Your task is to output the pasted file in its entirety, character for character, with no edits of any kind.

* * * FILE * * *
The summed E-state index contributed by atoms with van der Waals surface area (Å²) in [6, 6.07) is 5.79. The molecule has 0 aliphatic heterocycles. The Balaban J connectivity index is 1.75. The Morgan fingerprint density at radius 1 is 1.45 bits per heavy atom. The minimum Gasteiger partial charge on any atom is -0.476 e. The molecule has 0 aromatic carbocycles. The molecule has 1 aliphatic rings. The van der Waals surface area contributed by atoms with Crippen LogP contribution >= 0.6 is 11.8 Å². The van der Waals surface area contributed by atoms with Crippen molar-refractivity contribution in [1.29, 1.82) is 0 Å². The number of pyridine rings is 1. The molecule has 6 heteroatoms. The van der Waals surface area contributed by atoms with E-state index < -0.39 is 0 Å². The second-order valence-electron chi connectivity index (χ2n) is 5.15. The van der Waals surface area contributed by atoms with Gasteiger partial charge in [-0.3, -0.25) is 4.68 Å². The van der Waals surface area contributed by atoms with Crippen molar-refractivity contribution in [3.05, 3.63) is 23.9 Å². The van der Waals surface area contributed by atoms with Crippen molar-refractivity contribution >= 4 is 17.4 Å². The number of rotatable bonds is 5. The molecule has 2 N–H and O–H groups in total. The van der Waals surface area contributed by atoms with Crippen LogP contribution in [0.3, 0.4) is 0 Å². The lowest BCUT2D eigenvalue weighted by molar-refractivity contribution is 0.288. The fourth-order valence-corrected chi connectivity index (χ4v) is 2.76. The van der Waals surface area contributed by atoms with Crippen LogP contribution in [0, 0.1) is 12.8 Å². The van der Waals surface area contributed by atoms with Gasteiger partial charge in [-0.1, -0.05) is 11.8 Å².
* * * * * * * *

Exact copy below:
The summed E-state index contributed by atoms with van der Waals surface area (Å²) in [6, 6.07) is 5.79. The molecule has 0 aliphatic heterocycles. The Balaban J connectivity index is 1.75. The Morgan fingerprint density at radius 1 is 1.45 bits per heavy atom. The minimum Gasteiger partial charge on any atom is -0.476 e. The molecule has 0 aromatic carbocycles. The molecule has 1 aliphatic rings. The van der Waals surface area contributed by atoms with Crippen LogP contribution >= 0.6 is 11.8 Å². The van der Waals surface area contributed by atoms with Crippen molar-refractivity contribution in [1.29, 1.82) is 0 Å². The number of pyridine rings is 1. The molecule has 6 heteroatoms. The van der Waals surface area contributed by atoms with E-state index < -0.39 is 0 Å². The second-order valence-electron chi connectivity index (χ2n) is 5.15. The van der Waals surface area contributed by atoms with Gasteiger partial charge in [-0.3, -0.25) is 4.68 Å². The van der Waals surface area contributed by atoms with Crippen molar-refractivity contribution in [3.05, 3.63) is 23.9 Å². The van der Waals surface area contributed by atoms with Crippen molar-refractivity contribution >= 4 is 17.4 Å². The number of rotatable bonds is 5. The molecule has 2 N–H and O–H groups in total. The van der Waals surface area contributed by atoms with Crippen LogP contribution in [0.3, 0.4) is 0 Å². The lowest BCUT2D eigenvalue weighted by molar-refractivity contribution is 0.288. The fourth-order valence-corrected chi connectivity index (χ4v) is 2.76. The van der Waals surface area contributed by atoms with Crippen LogP contribution in [0, 0.1) is 12.8 Å². The van der Waals surface area contributed by atoms with Gasteiger partial charge in [-0.1, -0.05) is 11.8 Å².